We’re in the southern hemisphere so winter in Uruguay goes from June to August. Kinda weird when you’re not used to it. Winter is a great time to visit Uruguay especially if you love peace and quiet. There are very few tourists around. It’ll be you and the Uruguayans basically.
Go gaucho – horseriding by day and toasting in front of a blazing fire by night
Winter is a great time to visit a Uruguayan ranch or estancia. Somewhere like San Pedro de Timote where you can spend the day riding and in the evening lounge on overstuffed leather sofas in front of a huge fireplace. You can get your creative juices flowing in the mysterious old library and revel in the lit fireplace in your bedrooms at night. It’s a magical retreat. And remember, the countryside or interior as it is called here is usually several degrees warmer than at the coast during the day.
Enjoy deserted beaches and cut-price accommodation
A few years ago we managed to rent a beach-side mansion for just 25 dollars a night in July. I suspect the house agent just pocketed the money and didn’t tell the owner! But still, you can get some really amazing deals, especially for longer stays at the beach. Though we’re not talking about swimming weather it will often be perfect for relaxing and taking long deserted beach walks. I took the photo below and the one at the top of the post at Punta del Diablo in August, a beach that is overrun by thousands in January. Beware that a lot of eateries close down at the beach during winter. The Guru’Guay Guide to Uruguay: Beaches, Estancias and Wine Country goes indepth into which towns have more staying open off season as well as essential advice on renting beach-houses (hint, there are some really crumby ones out there).
Watch whales and dolphins
Southern right whales visit the coast of Uruguay to breed in the warmer waters at the start of winter. It is an incredible privilege to be able to sit on the beach and just watch whales and dolphins only metres away. Uruguay is an official whale and dolphin sanctuary and you’ll want to check out which places are the best for spotting these gentle beasties. Check out my video narration of whale-watching in Punta del Diablo in August. And this is what we saw.
Dance around the bonfires of San Juan
You may have seen the San Juan bonfires in Spain to celebrate the longest day of the year. Uruguay also celebrates the same festival and adds candombe drumming. Bonfires are built in various plazas in different towns in Uruguay to celebrate the SHORTEST day of the year. In Montevideo, head to Plaza Varela. The residents of La Pedrera on the coast have also started celebrating the tradition as an antidote to the massification of carnival. Wineries all over Uruguay also celebrate San Juan.
Check out vibrant music and culture in Montevideo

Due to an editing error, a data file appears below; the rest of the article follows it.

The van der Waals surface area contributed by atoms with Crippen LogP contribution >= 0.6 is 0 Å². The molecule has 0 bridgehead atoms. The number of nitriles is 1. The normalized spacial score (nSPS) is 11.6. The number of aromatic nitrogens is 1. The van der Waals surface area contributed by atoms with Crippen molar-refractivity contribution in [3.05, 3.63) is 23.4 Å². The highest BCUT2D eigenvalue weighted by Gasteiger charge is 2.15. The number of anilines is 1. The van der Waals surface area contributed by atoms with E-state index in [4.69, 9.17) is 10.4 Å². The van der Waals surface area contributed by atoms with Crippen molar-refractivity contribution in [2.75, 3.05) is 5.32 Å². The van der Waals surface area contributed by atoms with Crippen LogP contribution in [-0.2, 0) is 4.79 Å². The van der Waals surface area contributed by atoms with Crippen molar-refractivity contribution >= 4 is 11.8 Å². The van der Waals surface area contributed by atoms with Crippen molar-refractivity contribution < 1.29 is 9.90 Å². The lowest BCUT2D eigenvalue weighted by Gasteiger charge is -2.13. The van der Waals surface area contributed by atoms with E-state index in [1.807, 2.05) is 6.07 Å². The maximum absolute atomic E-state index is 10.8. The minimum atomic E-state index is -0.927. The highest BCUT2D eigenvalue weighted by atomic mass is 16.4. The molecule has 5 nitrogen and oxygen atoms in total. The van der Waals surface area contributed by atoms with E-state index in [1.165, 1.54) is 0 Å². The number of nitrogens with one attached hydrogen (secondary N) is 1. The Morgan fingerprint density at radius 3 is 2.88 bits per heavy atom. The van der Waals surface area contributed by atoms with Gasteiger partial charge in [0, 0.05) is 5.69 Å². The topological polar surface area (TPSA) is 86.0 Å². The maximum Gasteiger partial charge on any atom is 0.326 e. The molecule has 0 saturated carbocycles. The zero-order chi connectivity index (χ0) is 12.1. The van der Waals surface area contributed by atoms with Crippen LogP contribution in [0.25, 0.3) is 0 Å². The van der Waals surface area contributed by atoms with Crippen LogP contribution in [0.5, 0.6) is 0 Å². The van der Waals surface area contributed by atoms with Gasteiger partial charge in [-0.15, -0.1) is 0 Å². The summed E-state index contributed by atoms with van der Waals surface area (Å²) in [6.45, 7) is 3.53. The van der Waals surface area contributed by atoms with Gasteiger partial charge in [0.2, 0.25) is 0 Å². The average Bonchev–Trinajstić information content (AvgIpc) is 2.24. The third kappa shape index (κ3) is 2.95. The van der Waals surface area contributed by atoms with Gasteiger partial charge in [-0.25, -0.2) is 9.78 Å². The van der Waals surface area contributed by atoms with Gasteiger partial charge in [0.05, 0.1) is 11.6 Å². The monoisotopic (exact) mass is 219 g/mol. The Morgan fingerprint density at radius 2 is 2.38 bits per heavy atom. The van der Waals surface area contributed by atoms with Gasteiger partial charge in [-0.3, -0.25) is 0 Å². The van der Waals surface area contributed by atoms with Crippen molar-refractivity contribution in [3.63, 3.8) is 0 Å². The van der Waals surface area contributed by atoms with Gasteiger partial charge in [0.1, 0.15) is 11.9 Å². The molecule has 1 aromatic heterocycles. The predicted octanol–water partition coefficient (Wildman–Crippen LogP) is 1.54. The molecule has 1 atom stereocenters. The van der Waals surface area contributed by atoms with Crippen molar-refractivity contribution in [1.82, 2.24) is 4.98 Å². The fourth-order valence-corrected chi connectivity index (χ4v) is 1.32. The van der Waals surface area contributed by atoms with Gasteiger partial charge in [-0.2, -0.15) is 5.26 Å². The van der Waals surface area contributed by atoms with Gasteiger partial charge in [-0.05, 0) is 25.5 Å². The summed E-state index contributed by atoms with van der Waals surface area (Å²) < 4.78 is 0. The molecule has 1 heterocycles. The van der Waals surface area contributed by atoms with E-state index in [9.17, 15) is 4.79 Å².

Montevideo, a city of 1.5 million people, has more musicians than most of its size. If you are into music then this is the best time of year to visit with great live music on every day of the week. Check out comments by a Texan journalist who has some great observations about Montevideo’s live music scene.
Discover the serenity of a winter wine tour
What better way to deal with winter than nursing a fine wine. July might see an influx of Brazilians at the wineries. Brazilians LOVE to come to Uruguay and use the leather boots they bought on their last trip to Uruguay and have not used since. But the rest of the time you’ll have the wineries pretty much to you and your guide. Uruguay has some of the friendliest wineDamian runs great wine tours in Colonia and Carmelo. Or arrange your own visit to a winery just outside of the capital like Artesana.
Brave the Storm of Santa Rosa
Every year five days before or five days after August 30, Uruguayans brace for La Tormenta de Santa Rosa – an annual storm! It’s a weird weather phenomenon caused by the first warm winds of the southern spring clashing with cold fronts from the Antarctic. You have to see footage from recent Santa Rosas.
Warm up on guiso
Guisos (say GEE-so) or stews are the stars of the Uruguayan country kitchen. The flavours depend on the region, ingredients in season and grandma’s recipe. In the countryside, make sure you try an ensopado (vegetables, beef and noodles in broth) or guiso de arroz, a rice stew of lamb and vegetables. In Montevideo, hearty lentil stew is on most menus at midday. Ask for guiso de lentejas.
Enjoy those sunny winter days but wrap up warm
Even during the coldest months, Uruguay has six to seven hours of sunlight on average per day and there are frequent Indian summers. It’s rare to have rain for more than a few days in a row. But do check out the Guru’s tips for dressing for winter in Uruguay because of the humidity. And bookmark this herbal cold and cough remedy from Uruguay – just in case.
- The best time to visit Uruguay The Guru has put together a handy chart for you to plot your interests and be able to decide to when to come
- Guru’Guay Guide to Uruguay: Beaches, Ranches and Wine Country from Amazon has 180 pages of info on beaches, ranches and wine country, doh!
- Guru’Guay Guide to Montevideo from Amazon has a 140 pages on the capital’s gourmet, music, cultural, art, etc etc etc scenes,
- Those same guidebooks for your tablet, phone or kindle from the Guru’Guay Store (thanks for supporting us!)
- If you are in Uruguay you can get them from these stockists
Photos: Guru’Guay, Jimmy Baikovicius, Claudia Rivero, Laura, Ana Amorín, Tawil Al Umr